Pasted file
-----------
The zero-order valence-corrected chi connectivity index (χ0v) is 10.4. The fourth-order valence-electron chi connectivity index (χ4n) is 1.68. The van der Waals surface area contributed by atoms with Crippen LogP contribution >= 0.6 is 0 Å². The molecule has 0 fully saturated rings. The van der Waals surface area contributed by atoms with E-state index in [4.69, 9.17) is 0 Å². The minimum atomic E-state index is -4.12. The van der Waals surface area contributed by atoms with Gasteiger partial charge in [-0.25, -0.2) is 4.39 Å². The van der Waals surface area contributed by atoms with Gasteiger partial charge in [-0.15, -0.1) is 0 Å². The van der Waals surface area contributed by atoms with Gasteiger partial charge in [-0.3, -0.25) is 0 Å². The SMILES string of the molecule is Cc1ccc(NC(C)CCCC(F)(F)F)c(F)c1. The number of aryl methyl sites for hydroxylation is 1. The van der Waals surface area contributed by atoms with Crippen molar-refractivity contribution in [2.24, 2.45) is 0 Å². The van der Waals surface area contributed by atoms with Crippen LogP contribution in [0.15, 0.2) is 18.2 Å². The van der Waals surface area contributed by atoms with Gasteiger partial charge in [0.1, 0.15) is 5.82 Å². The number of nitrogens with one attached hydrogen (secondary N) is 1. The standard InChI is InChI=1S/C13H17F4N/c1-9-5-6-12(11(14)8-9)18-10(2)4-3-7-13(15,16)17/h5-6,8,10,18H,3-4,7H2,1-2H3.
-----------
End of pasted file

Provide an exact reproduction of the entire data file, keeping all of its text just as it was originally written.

The zero-order valence-corrected chi connectivity index (χ0v) is 10.4. The fourth-order valence-electron chi connectivity index (χ4n) is 1.68. The van der Waals surface area contributed by atoms with Crippen LogP contribution >= 0.6 is 0 Å². The molecule has 0 fully saturated rings. The van der Waals surface area contributed by atoms with E-state index in [4.69, 9.17) is 0 Å². The minimum atomic E-state index is -4.12. The van der Waals surface area contributed by atoms with Gasteiger partial charge in [-0.25, -0.2) is 4.39 Å². The van der Waals surface area contributed by atoms with Gasteiger partial charge in [-0.15, -0.1) is 0 Å². The van der Waals surface area contributed by atoms with Gasteiger partial charge in [-0.3, -0.25) is 0 Å². The SMILES string of the molecule is Cc1ccc(NC(C)CCCC(F)(F)F)c(F)c1. The number of aryl methyl sites for hydroxylation is 1. The van der Waals surface area contributed by atoms with Crippen molar-refractivity contribution in [2.24, 2.45) is 0 Å². The van der Waals surface area contributed by atoms with Crippen LogP contribution in [0.15, 0.2) is 18.2 Å². The van der Waals surface area contributed by atoms with Gasteiger partial charge in [0.1, 0.15) is 5.82 Å². The number of nitrogens with one attached hydrogen (secondary N) is 1. The standard InChI is InChI=1S/C13H17F4N/c1-9-5-6-12(11(14)8-9)18-10(2)4-3-7-13(15,16)17/h5-6,8,10,18H,3-4,7H2,1-2H3.